Thursday, March 20, 2008

Thomas Hope Regency Designer

V & A museum, London UK

Thomas Hope can be seen as a designer, collector and innovator he played an important role in the early nineteenth century design. Hope's household furniture and decorative style was the designers bible of the time. He was a collector on a grand scale and also an innovative designer of great genius who helped define what we understand as the Regency style. The scope of Hope's influence is shown through sculpture, painting, furniture, interior design, costume, metalwork and silver.

Thomas Hope was a visionary born in Amsterdam in 1979, Hope inherited his family tradition of collecting and also a vast fortune from his families banking wealth. For ten years between 1787 and 1797, Thomas Hope travelled widely through Europe and the Near East. His travels enriched his passion for collecting and taught him how to improve modern design of the time. Hope made numerous drawings during these extensive travels which he later used as the muse for many pieces of furniture and interior design in his two houses.

Hope's houses - Duchess Street in london and the Deepdene in Surrey played a unique role in the history of collecting, interior design and display. Hope's juxtaposition of styles included Egyptian, Greek, Roman and Indian elements, as well as his own version of French Empire style. Classical sculpture and vases were displayed alongside modern paintings and sculpture. The Thomas Hope exhibition at the V & A recreates the atmosphere of three of the key interiors - the Aurora Room, Egyptian Room and Third Vase Room.

In 1807, the year after his marriage, Hope bought the Deepdene near Dorking Surrey. Just as he had challenged conventional urban taste with his novel interiors at Duchess Street, he now rethought what a modern country house should look like. The Deepdene was a red brick Georgian mansion which he redeveloped with a loggia-topped Italianate tower on which to pivot the whole composition and added a wing shooting out at an angle of 45 degrees. There is little record of the interiors of the Deepdene but the exhibition has a few enchanting watercolors of the interior and exterior of Deepdene.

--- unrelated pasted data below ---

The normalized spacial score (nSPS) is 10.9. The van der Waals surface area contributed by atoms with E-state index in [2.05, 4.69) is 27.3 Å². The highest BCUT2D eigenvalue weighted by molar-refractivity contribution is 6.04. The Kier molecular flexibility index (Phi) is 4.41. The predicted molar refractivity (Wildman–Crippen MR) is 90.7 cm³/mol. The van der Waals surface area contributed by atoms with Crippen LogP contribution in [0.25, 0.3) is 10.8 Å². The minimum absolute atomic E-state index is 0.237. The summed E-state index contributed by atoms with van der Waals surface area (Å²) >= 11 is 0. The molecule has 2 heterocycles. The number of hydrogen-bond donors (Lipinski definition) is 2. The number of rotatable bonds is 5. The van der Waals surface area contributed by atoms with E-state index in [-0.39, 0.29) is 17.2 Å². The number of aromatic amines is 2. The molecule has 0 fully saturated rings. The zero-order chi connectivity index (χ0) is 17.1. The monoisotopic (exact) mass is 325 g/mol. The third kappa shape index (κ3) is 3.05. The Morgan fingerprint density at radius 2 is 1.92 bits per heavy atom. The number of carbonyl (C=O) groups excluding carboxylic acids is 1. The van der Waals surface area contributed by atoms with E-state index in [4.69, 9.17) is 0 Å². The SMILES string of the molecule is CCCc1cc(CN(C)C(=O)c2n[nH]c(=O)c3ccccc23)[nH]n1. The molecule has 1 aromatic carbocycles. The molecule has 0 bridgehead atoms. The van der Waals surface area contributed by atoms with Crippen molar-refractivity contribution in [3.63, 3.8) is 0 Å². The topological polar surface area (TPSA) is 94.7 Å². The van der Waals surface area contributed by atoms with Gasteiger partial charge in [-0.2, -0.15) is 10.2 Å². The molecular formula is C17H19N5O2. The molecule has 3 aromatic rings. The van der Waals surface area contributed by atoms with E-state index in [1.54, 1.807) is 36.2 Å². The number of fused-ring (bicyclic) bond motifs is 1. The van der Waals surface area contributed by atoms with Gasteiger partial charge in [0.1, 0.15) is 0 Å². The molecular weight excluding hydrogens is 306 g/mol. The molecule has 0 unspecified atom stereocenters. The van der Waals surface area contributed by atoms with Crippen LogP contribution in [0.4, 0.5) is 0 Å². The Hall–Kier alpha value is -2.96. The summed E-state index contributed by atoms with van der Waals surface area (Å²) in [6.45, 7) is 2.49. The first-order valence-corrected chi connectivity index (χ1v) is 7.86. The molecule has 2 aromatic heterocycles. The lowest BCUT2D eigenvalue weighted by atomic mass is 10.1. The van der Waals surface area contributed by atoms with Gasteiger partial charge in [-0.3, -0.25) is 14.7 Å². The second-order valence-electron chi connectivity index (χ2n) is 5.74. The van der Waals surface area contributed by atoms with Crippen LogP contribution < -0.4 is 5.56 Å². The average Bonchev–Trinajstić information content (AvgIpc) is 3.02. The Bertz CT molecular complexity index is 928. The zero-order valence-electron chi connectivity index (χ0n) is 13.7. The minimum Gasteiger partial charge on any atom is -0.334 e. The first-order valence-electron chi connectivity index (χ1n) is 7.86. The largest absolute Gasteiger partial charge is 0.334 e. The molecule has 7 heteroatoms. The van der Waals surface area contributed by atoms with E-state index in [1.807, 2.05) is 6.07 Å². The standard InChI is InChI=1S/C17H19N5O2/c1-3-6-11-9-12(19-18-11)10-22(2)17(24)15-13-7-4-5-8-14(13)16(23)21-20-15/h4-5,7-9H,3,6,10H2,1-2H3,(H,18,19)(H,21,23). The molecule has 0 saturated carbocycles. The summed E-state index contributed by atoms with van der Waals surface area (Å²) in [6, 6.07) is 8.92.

Hope's influence continued long after his death with thanks to his, Household Furniture and Interior Decoration book. Sadly Duchess Street was demolished in 1851 but many of its images remained in trade journals and books on interior design. Its contents were taken to the Deepdene and later in 1917 his collection was dispersed in a great sale at the Deepdene. The interest in Hope's design led to many pieces being bought by collectors and museums in Europe and the USA and consequently Hope's design reached a wider public. Hope's style influenced the Regency Revival of the 1920's and 30's, and Art Deco Design.

1 comment:

  1. How would it be possible to find out if a piece I own is from the sale at the Deepdene, or a piece by Thomas Hope? I inherited a candlestick,that was made into a lamp,(but not altered in any way). It is in the same style as the candlesticks often pictured, made by Alexis Decraix, and also resembles other pieces of his work. There are numerous markings and numbers at the base, some scratched out. The family story is that it was fro the Malmaison, however after contacting the curator, he thought it was from another home, Bagatelle. I was unable to get anymore information. The sale at Deepdene makes sense to me, because of the dates. I know this was aquired by our family before 1920. I do have pictures I can provide. Any help would be greatly appreciated. Thank- you
    Myth Srsic


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